|Publication number||US5807785 A|
|Application number||US 08/691,990|
|Publication date||Sep 15, 1998|
|Filing date||Aug 2, 1996|
|Priority date||Aug 2, 1996|
|Publication number||08691990, 691990, US 5807785 A, US 5807785A, US-A-5807785, US5807785 A, US5807785A|
|Inventors||Tirunelveli S. Ravi|
|Original Assignee||Applied Materials, Inc.|
|Export Citation||BiBTeX, EndNote, RefMan|
|Patent Citations (28), Non-Patent Citations (26), Referenced by (147), Classifications (31), Legal Events (4)|
|External Links: USPTO, USPTO Assignment, Espacenet|
The present invention relates to sandwich silicon dioxide layers for filling gaps in metal layers on a semiconductor substrate.
One of the primary steps in the fabrication of modern semiconductor devices is the formation of a thin film on a semiconductor substrate by chemical reaction of gases. Such a deposition process is referred to as chemical vapor deposition or CVD. Conventional thermal CVD processes supply reactive gases to the substrate surface where heat-induced chemical reactions take place to produce a desired film. The high temperatures at which some thermal CVD processes operate can damage device structures having metal layers.
One particular thermal CVD process that has been developed to deposit insulation films over metal layers at relatively low, nondamaging temperatures includes deposition of a silicon oxide layer from tetraethylorthosilicate (TEOS) and ozone (O3) precursor gases. Such a TEOS/ozone silicon oxide film may be deposited under carefully controlled pressure conditions in the range of about 20-700 torr, and is therefore commonly referred to as a subatmospheric CVD (SACVD) film. The high reactivity of TEOS with ozone reduces the external energy required for a chemical reaction to take place, and thus lowers the required temperature for such SACVD processes.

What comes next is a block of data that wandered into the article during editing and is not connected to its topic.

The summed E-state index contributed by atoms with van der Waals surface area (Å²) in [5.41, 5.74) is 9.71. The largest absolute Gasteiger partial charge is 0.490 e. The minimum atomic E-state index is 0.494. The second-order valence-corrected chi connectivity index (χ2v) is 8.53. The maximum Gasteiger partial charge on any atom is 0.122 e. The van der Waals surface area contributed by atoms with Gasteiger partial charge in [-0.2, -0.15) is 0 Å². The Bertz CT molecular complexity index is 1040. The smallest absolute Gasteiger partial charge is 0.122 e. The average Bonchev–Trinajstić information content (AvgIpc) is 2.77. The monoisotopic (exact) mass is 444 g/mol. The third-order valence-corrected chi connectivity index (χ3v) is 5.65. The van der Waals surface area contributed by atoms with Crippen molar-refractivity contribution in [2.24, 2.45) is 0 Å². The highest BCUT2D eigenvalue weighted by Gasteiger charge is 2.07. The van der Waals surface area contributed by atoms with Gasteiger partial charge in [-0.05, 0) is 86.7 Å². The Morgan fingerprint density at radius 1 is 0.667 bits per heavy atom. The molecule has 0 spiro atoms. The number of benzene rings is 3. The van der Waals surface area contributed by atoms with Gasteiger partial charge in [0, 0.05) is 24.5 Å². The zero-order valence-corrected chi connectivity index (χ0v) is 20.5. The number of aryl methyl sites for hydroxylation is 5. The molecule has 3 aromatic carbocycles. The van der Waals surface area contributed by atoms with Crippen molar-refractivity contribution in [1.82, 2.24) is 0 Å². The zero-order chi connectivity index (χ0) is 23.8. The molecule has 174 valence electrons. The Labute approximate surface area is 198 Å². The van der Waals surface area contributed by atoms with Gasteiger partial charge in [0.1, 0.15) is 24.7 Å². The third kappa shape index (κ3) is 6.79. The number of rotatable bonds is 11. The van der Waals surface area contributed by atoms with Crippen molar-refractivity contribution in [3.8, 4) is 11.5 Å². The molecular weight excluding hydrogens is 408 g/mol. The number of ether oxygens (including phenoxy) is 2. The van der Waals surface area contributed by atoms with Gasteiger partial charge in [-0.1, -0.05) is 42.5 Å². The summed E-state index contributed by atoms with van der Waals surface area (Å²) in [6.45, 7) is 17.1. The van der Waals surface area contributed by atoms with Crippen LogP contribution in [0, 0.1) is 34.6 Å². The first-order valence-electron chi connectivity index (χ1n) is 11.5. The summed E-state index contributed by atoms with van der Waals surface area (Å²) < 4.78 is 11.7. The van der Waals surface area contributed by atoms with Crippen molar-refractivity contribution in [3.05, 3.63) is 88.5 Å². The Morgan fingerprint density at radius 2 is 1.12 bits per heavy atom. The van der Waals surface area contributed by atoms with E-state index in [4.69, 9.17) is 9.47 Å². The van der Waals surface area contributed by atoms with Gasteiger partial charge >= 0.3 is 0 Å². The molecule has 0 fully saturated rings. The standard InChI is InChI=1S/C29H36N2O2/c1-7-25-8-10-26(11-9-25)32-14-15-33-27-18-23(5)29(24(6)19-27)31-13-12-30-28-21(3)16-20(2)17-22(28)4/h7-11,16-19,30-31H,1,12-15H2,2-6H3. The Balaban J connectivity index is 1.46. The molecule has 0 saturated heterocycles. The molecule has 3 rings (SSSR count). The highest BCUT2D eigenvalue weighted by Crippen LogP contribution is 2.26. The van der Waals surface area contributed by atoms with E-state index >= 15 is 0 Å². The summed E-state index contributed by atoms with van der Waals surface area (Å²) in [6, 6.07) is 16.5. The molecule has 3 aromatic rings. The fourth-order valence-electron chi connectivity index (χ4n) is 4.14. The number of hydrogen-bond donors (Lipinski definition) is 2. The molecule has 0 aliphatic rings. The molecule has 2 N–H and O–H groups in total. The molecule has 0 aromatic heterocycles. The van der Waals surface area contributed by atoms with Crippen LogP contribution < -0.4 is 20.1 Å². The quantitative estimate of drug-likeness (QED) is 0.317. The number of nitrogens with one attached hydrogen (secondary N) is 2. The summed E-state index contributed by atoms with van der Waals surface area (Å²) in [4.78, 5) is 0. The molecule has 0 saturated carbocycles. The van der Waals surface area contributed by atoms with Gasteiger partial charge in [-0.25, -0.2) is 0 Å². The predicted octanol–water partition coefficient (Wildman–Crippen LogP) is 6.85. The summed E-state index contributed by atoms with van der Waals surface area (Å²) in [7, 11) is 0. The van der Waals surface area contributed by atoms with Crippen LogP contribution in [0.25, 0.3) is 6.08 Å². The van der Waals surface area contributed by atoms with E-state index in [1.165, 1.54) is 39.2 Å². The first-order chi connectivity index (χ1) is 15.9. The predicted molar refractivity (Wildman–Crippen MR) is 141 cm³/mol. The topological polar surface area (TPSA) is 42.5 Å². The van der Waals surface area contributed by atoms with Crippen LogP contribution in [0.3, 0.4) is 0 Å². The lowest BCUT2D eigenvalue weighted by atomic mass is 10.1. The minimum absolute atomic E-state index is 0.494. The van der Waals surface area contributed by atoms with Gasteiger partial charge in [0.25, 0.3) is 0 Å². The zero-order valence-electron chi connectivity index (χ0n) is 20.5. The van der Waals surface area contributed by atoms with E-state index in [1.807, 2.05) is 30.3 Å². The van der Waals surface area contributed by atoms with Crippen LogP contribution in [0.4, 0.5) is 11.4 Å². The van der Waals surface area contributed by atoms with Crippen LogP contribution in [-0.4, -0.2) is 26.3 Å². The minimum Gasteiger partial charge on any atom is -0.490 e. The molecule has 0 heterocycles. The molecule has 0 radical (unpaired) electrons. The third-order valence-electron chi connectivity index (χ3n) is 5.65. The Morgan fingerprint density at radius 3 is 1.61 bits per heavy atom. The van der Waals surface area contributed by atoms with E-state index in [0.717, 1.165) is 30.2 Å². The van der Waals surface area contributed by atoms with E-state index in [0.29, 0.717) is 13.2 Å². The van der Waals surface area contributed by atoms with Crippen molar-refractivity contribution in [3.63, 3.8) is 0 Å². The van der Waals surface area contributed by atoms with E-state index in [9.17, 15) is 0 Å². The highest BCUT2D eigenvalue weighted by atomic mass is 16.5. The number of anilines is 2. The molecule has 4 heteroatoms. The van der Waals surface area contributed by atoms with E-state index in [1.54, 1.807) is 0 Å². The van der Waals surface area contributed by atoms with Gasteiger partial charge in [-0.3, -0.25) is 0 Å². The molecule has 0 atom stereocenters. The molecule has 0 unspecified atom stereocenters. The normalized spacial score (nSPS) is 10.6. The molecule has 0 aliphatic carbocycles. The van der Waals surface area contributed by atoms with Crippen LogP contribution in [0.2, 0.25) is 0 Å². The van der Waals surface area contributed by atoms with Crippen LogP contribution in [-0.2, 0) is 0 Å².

Other CVD methods of depositing silicon oxide layers over metal layers at relatively low temperatures include plasma-enhanced CVD (PECVD) techniques. Plasma- enhanced CVD techniques promote excitation and/or disassociation of the reactant gases by the application of radio frequency (RF) energy to a reaction zone near the substrate surface, thereby creating a plasma of highly reactive ionic species. The high reactivity of the released ionic species reduces the energy required for a chemical reaction to take place, and thus lowers the required temperature for such PECVD processes.
Semiconductor device geometries have dramatically decreased in size since such devices were first introduced several decades ago. Since then, integrated circuits have generally followed the two year/half-size rule (often called Moore's Law), which means that the number of devices that will fit on a chip doubles every two years. Today's wafer fabrication plants are routinely producing devices having 0.5 and even 0.35 μm feature sizes, and tomorrow's plants soon will be producing devices having even smaller geometries.
As device sizes become smaller and integration density increases, one issue that has become increasingly important is the capability of a deposited insulating layer to fill closely spaced gaps (referred to as a film's "gap fill" capability), such as those between adjacent metal lines. One process that has been used successfully to fill gaps with an aspect ratio of up to 2:1 or higher is the deposition of a two-layer ("sandwich" layer) silicon oxide dielectric film using both PECVD and SACVD processes. In one such film, a first layer of thin PECVD silicon oxide (the PECVD lining layer) is deposited over the stepped topography of a substrate (e.g., closely spaced metal lines) from a plasma of TEOS and oxygen. A second silicon oxide layer (the SACVD layer), formed by an SACVD process using TEOS and ozone (4-8% weight percent ozone in oxygen) precursor gases, is then deposited on top of the lining layer. The PECVD lining layer functions as an initial lining layer and diffusion barrier for the overlying SACVD layer; it fills in part of the gap between the metal lines and improves the uniformity and rate of deposition of the SACVD layer.